StumbleUpon, a website discovery service that at its peak had hundreds of millions of users, is closing after 16 years, one of the few remaining services from the Web 2.0 era.
Founded in 2001, StumbleUpon was a discovery engine that recommended personalized web and mobile content via its own browser, apps and plugins for leading browsers. Per its name, users of the service were able to “stumble” upon new websites and later videos based on their interests, while also including a social component that allowed them to vote on whether they liked the site they were taken to.
The company’s primary business model was to sell page views via the stumble feature. Along with recommending content based on user preferences, it would also show websites that had paid for placement as a stumble, a model that worked well for a significant number of years.
StumbleUpon changed hands a number of times during its history, first acquired by eBay Inc. for $75 million in 2007 and later spun off as a standalone company again in 2009. The company raised $17 million in a round supported by Accel Partners, August Capital, DAG Ventures, First Round Capital and Sherpalo Ventures in March 2011, funding that was used to add new features in sandals Ethnic sandals Greek Swarovski sandals sandals Handmade Leather Bohemian "Ophelia" crystals Bohemian sandals bohochic sandals tvHRqUwx.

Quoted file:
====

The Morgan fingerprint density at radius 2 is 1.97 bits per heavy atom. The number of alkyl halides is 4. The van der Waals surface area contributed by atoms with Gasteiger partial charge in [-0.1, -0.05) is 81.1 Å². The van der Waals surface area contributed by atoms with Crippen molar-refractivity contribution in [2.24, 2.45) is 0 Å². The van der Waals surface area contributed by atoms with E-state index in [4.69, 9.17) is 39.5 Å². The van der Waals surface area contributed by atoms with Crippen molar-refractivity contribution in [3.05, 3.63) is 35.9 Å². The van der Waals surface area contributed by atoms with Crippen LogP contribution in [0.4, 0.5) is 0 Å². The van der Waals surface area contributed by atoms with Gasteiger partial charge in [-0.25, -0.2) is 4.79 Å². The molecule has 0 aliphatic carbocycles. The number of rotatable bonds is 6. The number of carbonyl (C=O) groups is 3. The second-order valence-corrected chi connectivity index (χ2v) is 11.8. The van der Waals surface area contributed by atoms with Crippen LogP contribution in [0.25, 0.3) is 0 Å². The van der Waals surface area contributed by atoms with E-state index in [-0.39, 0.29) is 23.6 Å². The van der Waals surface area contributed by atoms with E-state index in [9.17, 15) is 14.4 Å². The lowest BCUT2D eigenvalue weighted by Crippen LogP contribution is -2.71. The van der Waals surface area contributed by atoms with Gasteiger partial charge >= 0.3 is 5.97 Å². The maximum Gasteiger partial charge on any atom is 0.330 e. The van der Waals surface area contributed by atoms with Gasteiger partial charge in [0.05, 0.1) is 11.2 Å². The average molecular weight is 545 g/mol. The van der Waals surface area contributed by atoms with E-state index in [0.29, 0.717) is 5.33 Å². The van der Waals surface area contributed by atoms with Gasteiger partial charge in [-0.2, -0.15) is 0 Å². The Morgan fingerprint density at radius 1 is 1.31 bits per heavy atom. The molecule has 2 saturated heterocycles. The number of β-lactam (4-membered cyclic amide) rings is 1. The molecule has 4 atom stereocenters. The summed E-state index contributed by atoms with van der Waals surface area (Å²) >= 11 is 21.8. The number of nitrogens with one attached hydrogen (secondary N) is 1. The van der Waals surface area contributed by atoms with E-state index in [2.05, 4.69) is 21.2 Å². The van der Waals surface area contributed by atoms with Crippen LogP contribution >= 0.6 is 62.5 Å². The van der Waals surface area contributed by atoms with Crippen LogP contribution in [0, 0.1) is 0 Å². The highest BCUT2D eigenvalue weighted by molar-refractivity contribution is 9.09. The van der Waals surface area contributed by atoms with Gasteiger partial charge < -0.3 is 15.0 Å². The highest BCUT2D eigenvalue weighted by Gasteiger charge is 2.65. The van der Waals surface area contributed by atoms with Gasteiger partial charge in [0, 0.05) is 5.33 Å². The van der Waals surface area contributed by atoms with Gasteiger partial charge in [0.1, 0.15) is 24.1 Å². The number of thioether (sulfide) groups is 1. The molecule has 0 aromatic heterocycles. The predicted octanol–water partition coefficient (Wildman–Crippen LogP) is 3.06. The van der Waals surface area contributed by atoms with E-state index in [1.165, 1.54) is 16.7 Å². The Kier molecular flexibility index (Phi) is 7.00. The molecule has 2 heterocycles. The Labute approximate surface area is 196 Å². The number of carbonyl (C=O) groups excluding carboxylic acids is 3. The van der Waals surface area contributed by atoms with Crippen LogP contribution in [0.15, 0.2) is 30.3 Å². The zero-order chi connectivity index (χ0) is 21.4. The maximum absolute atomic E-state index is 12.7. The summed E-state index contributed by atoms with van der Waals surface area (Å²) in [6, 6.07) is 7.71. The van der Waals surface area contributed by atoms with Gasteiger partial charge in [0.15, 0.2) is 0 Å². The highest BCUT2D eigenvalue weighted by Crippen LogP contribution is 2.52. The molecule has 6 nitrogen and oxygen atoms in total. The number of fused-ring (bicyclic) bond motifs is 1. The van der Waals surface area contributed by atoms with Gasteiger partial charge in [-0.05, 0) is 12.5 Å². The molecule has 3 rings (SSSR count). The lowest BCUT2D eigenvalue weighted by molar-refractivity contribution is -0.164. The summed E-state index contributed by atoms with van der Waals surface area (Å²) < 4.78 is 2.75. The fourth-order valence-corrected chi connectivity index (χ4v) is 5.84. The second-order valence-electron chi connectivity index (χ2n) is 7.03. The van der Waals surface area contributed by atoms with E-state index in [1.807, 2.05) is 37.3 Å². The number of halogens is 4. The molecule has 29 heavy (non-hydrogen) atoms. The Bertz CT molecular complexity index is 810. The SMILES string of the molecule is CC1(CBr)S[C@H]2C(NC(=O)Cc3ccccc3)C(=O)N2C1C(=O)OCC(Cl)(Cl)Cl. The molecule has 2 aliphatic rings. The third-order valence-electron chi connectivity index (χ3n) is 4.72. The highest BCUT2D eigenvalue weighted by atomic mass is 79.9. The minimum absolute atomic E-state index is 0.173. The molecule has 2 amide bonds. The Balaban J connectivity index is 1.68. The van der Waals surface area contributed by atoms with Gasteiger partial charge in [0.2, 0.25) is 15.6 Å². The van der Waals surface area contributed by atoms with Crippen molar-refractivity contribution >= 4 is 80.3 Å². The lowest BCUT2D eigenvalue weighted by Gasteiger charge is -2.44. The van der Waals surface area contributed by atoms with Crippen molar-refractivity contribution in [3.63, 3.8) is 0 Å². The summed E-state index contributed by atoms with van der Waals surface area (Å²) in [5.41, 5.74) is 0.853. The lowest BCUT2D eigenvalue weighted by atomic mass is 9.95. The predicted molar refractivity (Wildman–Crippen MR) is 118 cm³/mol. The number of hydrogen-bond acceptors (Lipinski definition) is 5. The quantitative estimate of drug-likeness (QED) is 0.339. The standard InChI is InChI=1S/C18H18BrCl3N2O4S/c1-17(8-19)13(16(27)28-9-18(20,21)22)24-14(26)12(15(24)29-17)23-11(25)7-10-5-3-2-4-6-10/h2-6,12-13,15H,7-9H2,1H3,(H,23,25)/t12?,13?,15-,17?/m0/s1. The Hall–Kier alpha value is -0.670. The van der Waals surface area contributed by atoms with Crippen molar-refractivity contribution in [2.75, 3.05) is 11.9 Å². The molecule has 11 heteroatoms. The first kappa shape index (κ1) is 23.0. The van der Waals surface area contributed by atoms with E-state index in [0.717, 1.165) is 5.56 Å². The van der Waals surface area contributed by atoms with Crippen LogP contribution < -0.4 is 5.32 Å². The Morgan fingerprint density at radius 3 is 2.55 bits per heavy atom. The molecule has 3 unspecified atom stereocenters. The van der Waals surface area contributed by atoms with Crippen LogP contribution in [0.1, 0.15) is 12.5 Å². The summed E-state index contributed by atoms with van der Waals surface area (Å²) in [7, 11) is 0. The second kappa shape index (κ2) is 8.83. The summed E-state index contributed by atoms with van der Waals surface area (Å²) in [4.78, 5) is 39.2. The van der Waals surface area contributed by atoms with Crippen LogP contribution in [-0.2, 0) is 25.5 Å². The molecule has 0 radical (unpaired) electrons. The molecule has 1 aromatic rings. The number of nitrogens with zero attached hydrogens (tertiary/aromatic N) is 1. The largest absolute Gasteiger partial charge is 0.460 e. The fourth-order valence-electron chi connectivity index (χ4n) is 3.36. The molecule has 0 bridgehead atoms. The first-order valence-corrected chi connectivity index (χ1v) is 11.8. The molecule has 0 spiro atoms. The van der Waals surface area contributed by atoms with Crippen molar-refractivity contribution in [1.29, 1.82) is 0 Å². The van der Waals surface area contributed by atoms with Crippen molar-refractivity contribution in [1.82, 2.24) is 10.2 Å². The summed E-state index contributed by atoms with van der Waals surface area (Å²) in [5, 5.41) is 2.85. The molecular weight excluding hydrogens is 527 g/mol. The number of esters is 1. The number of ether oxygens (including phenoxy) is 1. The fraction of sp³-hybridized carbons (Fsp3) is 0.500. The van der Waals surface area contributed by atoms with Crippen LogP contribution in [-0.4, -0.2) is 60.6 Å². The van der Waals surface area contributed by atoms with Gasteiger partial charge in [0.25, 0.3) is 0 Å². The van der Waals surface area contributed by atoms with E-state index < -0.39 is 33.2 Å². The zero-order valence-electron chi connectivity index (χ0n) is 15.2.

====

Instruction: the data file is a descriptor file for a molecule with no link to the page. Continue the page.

Ultimately, like the social bookmark service Delicious that shut down in 2017, StumbleUpon’s appeal declined as the internet moved toward closed content silos, specifically social networking platforms such as Facebook Inc., video sites such as YouTube and services such as Twitter Inc.
In the closure announcement on Medium, StumbleUpon co-founder Garrett Camp said all accounts will be transitioned over to Mix.com, a service that “combines social and semantic personalization into one streamlined experience.” StumbleUpon users will be able to import their existing favorites, interests and tags into Mix.com to create “Mix Collections that are easily shared with friends.”
The news comes on the same day Vevo, a nine-year-old music industry owned site powered by YouTube, also announced that it would be would be closing down its apps and standalone site to focus on distributing content on YouTube exclusively.
Something like StumbleUpon, Vevo came up against a content silo in the form of YouTube that is not only the largest video site by market share but is also an internet top 10 site within its own right. For good or bad, competing with dominant platforms like that is becoming nigh on impossible.
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